Metrolift executes its safety strategy through daily staff meetings. Every morning at 8 a.m., Dahl gathers all employees to go over what needs to be done that day, how it’s going to get accomplished, as well as any safety concerns. Following that, he meets specifically with all of the mechanics.
Effective training and an ongoing dialogue about safety are vital to a safe workplace, but according to Dahl, it’s necessary to have someone dedicated to the cause in order to make a safety strategy really work. “You need to have a safety pillar,” he says. “All of our customers have safety protocols and safety people. The vendor now needs to have that, and that’s a shift in our industry. United Rentals and some of the larger nationals have regional safety personnel. Now, from an independent standpoint, I don’t know how we could operate without someone dedicated full time to safety.”
Difficult to quantify, safety has an immeasurable value when one factors in what’s at stake. Valdez explains that Metrolift promotes safety to customers through a variety of means, including offering annual inspections, as required by OSHA regulations. She says many contractors don’t know about the annual inspection requirement for aerial work platforms, so Metrolift works to educate end users on why the inspection is needed and the potential consequences of not getting it.
In addition, Metrolift makes a point of distributing IPAF’s Statement of Best Practices of General Training and Familiarization for Aerial Work Platform Equipment to its customers to bring attention to what’s required. “Awareness is huge,” Valdez says. “We send it out to new customers and drop it off with general contractors. We want to make sure we’re giving our customers what they actually need, not just what they think they need.”
Discipline is key
The rental industry is currently experiencing a period of expansive growth, but one of the biggest challenges is the rapidly accelerating price of commodities and new equipment, and the relationship these costs have to rental rates. “If you were to tell me six months ago that equipment prices would be up 10 to 15 percent today, I would have said no way, but it’s happening,” Dahl says.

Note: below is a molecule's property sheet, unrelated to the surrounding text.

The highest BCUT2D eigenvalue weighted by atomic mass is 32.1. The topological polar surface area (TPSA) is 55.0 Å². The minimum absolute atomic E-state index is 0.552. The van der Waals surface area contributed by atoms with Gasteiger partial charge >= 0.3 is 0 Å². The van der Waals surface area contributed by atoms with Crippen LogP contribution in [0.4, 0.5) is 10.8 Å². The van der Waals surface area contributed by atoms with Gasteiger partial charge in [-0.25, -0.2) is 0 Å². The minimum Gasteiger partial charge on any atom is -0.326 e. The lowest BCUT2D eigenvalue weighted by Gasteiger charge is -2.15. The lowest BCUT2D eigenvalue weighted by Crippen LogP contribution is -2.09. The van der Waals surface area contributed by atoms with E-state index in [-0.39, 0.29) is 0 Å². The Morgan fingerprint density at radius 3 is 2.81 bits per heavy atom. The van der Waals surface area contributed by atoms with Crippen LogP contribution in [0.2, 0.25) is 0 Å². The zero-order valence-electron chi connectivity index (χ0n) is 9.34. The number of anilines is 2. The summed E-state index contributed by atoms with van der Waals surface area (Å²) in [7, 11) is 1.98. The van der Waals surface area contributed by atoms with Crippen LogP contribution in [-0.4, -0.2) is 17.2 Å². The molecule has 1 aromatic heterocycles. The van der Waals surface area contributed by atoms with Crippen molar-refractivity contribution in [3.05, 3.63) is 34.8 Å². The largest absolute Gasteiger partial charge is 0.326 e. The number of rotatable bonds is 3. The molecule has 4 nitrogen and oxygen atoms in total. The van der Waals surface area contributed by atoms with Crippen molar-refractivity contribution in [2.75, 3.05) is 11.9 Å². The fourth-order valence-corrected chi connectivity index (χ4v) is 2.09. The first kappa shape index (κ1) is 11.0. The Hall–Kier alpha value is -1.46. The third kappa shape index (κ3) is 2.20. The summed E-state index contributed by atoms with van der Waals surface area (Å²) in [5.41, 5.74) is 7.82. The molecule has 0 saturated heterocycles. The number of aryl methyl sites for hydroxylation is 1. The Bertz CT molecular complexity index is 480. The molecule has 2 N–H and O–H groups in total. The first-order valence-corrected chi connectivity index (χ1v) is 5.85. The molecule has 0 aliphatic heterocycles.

As a result of the increase, Metrolift has raised its rental rates across all product lines, even when some of its competitors have cut theirs. “We’re customer-focused and value-added, and we’re not the cheapest in the marketplace,” Dahl says. “We feel we offer a safe product, we have customer service, we respond quickly. We don’t feel the market should be taken by price.”
He continues, “We want to focus on our core values, our direction, our strategy. We don’t want to be naive to our competition, but we’re not going to change our plan based on some of the undisciplined actions in the marketplace. So, we’re saying no more often. There was a time when it was very difficult for any independent or national to say no to certain opportunities, but we’ve increased our ‘nos’ tremendously.”
It’s always tough to increase rates, and the challenge is particularly difficult in the face of new equipment costs that are increasing steeply due in part to upcoming Tier IV engine regulations. “The costs that are getting presented to us just to have that engine change could be as high as $6,000 per machine,” Dahl says, noting that compliance issues are one of the biggest sources of anxiety when running his business.
“Just to be in compliance with EPA, DOT, ANSI, etc., when you’re an independent rental company, you have to have full-time awareness,” he says. “We want to do the right thing, so we’re assigning people here to monitor that full time. When we need to make adjustments based on a new interpretation or new laws that come out every year, we want to be the first to acknowledge that and make those changes. But it’s a challenge.”